The Rev. Dr. Irina Dubinski

Palm Sunday 2021

Among the many things that we are missing now due to COVID is… the parades! In Toronto, we used to mark every occasion from Santa’s arrival to celebrating Pride Week by gathering on our streets, and in this, we were not at all unique. Even centuries ago, victorious emperors returned to Rome in triumphal processions, driving magnificent golden chariots through the masses of spectators. The Jewish festivals also drew nation-wide pilgrimages into Jerusalem. Passover, or the Feast of the Unleavened Bread, was attended by all Jewish males in compliance with the requirement to “appear before the Lord three times a year” (cf Ex. and Deut.).

Today, many of us long to experience again this collective energy of the multitudes, united by an exciting cause, and we can still understand and imagine it very well. So what was it like to be on the streets of Jerusalem on that one Passover celebration that we remember today?

The atmosphere of festive exhilaration must have reigned over the city. It is estimated that over 250,000 lambs were slain each Passover, and one lamb could represent as many as ten worshippers, so you can imagine how crowded the place was. The religious leaders must have been busy: the Sadducees working in the Temple, and the Pharisees teaching in the streets and synagogues, asserting their authority in spite of the focus on the Temple worship. The Roman soldiers roamed the city on a lookout for trouble; half expecting to quell a riot, half mocking the people who brought sacrifices to the “unseen god” who required no statues to worship him.

And then a word gets out that Jesus is about to enter the city gates. Of course, as a Jewish male, Jesus would be expected in Jerusalem that day. But the people gathered there were, for some reason, really excited to see him enter the gates! In fact, all four Gospel writers recorded this event, so it must have been really important. We need to understand why the crowd, already charged with the usual carnival enthusiasm, all of a sudden starts throwing down their cloaks and palm branches in Jesus’ path. By the way, just picture the looks on Roman soldiers’ faces: how parochial, how simple is this mob that it is satisfied with a king riding on a donkey colt, in contrast to their own destriers!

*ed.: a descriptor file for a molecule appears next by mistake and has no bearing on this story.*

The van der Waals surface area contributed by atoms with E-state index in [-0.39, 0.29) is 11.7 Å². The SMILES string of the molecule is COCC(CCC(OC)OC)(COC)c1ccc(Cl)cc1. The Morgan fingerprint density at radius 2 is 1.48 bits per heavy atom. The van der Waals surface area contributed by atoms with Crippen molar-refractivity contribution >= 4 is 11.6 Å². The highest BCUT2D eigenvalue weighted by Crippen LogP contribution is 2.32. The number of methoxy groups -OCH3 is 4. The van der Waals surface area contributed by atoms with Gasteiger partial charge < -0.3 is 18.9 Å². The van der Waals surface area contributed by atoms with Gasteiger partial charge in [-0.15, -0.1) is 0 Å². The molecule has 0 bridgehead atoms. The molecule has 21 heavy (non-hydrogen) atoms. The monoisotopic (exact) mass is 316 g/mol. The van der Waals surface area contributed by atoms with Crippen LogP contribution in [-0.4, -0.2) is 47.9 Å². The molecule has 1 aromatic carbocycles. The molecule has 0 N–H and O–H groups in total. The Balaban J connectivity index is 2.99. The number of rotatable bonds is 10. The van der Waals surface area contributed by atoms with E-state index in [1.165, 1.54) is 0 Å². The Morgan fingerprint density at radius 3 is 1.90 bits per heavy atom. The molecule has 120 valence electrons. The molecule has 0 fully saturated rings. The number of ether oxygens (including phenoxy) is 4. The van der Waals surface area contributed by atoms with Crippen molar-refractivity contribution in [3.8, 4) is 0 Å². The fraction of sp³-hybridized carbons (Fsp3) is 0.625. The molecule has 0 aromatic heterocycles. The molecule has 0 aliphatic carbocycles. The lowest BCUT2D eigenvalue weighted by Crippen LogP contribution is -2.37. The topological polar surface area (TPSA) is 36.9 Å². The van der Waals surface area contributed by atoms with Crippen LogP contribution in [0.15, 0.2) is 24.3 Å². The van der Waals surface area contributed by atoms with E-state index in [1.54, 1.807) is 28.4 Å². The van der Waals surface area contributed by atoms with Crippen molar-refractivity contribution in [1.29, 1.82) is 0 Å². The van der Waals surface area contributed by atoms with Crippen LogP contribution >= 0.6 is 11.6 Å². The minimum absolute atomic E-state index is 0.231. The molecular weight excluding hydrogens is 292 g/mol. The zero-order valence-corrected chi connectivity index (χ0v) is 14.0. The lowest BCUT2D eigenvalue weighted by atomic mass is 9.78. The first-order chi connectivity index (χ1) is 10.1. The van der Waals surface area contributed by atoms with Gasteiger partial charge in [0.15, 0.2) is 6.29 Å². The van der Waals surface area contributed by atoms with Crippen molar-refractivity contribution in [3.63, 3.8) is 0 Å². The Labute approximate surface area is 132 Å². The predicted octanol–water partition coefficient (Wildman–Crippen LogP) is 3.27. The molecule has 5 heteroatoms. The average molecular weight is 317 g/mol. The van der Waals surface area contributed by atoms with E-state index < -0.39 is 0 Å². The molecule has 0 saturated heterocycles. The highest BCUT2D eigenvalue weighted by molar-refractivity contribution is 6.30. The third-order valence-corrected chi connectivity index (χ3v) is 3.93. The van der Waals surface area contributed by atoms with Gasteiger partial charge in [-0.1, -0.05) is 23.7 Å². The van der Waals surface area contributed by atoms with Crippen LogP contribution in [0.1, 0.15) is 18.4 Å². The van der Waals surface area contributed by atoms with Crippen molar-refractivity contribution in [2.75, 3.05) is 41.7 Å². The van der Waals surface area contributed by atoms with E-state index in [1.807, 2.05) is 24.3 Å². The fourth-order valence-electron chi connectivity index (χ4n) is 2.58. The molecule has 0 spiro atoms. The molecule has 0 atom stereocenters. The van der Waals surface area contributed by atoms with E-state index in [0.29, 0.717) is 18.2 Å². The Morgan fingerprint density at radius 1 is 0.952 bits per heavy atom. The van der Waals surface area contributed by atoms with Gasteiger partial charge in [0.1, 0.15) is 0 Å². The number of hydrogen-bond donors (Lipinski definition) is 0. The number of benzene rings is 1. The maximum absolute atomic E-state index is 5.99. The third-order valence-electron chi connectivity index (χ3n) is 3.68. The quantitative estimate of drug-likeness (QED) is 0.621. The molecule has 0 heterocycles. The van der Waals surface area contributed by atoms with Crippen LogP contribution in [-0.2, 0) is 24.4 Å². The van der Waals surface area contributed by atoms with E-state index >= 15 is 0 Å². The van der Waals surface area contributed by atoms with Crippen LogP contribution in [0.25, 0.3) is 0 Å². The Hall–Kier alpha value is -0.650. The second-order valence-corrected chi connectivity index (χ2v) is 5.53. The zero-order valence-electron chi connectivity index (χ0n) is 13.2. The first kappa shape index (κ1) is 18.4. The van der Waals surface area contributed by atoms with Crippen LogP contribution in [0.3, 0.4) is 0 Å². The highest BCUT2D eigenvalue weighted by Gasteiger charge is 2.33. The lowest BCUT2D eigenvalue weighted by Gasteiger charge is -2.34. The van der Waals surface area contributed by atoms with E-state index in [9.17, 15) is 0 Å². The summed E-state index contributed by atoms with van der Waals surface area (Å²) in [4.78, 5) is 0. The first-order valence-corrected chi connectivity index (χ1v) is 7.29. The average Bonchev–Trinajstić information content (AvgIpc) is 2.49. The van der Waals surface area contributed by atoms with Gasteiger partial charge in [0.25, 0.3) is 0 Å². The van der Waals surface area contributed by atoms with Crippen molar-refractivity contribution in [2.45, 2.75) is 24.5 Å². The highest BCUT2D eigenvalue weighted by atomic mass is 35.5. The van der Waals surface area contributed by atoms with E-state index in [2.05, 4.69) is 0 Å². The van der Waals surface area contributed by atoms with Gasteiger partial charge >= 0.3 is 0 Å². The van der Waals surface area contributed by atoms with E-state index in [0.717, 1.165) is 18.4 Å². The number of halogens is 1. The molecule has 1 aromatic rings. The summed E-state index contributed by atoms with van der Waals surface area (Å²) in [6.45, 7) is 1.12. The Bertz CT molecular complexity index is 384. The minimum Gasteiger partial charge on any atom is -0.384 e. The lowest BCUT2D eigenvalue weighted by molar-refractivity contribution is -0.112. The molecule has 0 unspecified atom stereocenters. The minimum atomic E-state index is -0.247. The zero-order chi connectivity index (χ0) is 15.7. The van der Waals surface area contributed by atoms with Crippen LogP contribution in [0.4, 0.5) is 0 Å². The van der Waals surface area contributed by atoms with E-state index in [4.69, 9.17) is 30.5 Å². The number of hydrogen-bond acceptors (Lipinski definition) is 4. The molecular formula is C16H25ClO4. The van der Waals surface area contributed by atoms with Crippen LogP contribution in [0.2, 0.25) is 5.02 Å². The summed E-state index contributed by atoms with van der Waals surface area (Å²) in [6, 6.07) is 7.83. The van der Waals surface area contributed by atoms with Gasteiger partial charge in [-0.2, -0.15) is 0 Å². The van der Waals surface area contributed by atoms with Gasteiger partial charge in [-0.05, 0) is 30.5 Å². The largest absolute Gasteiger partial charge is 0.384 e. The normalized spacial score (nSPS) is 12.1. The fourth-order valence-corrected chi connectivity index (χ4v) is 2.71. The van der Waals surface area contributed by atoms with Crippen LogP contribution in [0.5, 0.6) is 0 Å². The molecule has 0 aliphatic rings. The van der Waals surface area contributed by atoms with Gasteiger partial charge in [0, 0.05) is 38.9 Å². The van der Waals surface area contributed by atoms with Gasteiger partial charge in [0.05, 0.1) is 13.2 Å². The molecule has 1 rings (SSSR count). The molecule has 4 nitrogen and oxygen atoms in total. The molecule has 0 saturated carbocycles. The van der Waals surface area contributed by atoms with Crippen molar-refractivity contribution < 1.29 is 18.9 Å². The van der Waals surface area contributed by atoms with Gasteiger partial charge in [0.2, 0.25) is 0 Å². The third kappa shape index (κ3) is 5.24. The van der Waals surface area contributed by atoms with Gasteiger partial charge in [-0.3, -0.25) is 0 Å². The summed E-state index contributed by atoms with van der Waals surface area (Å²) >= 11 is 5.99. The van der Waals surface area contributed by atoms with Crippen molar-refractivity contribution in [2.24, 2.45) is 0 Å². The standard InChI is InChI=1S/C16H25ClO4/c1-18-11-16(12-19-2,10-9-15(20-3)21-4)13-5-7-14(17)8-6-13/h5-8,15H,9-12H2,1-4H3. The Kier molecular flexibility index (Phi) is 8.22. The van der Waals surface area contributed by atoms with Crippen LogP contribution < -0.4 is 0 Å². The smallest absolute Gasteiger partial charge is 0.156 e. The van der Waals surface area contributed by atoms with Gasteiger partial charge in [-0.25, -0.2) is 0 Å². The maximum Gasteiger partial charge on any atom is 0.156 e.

Well, the crowd has heard of a man who cured the lame, sick, blind, and possessed, and even raised Lazarus from the dead within just the past few days. So, some people might have been there for the show, to find out if the rumors were true and maybe to see if they could get in on another free dinner party. Others must have regarded Jesus as a prophet, sincerely wanting to find out more about the person who made these extraordinary things happen. Some must have truly wanted to “see Jesus”, hardly daring to believe that this could, perhaps, actually be the Messiah they were promised. So many called him the Son of David, and appealed to him, saying, “Save us!”

Now, what often happens on Palm Sundays is that we, too, think to ourselves, “Hosanna! Jesus saved us”… great! Lent will be over in a few days, and this is the first installment of the two-part celebration series. We will warm up by waving palm branches today, and “stay tuned” for the big event next week. But what Jesus does next, after his triumphant entry, shows us that to skip Holy Week is to misunderstand Easter.

Remember, once Jesus enters the city, rather than hanging out on the streets, reveling in the praise bestowed onto him by the crowds, he goes straight to the Temple. That part is not surprising, given that everyone is there for the Feast. However, instead of piously bringing a sacrifice, Jesus wreaks utter havoc: he overturns the tables, releases the sacrificial birds, and chases the moneychangers with the whip… the Good Shepherd gets angry! And then he heals more of the sick and blind.

This would have surprised everyone: the curious, the hesitant, the believers, the legalistic religious leaders, and the skeptical soldiers. The only people who seemed to have been totally at ease with all of these developments were the children, who continued to praise him.

In which category of the Palm Sunday onlookers do you and I belong today? Whichever one it is, now is the time to let Jesus “cleanse the temple” in preparation for the new life to take root -- for the light of the resurrection to illuminate its every corner. Holy Week is not just for the clergy or extra devout, but for all of us to consider what happens to us in “between Sundays”.

When do we get to wash each other’s feet and share the meals, witness the many betrayals taking place in our own gardens, and bear our own cross? We keep a Vigil together with those who mourn the pain and deaths in the broken world, for every one of us is both the cause and participant in the agony of Good Friday. Yet, even as we doubt, and fear, and wish that this cup would pass us by, the shared hope of the resurrection is ours also.

I suggest that Holy Week is a good time to reflect on how we live out our God-given purpose in the midst of the “now and not yet” of God’s Kingdom on earth. How do we, personally, know that Jesus is risen, even as we experience the cleansing and healing? What do we do with the treasure of Good News entrusted to us - how do we live more like the child who continues to sing the “Hosannah”, even as everyone else in the Passover crowd moves on to their own troubles, or worse, blames Jesus for them?

Our Palm Sunday celebration is, indeed, a foretaste, a prism through which we may look at the Passion of Christ and Easter that lies beyond. But we don’t skip directly from one to another: you know that these palm branches we use today, we will burn next year to create the ashes we will apply, again, in recognition of our humanity and repentance. So as we enjoy the celebration today, let’s be reminded that we are not there yet to gaze at the empty tomb.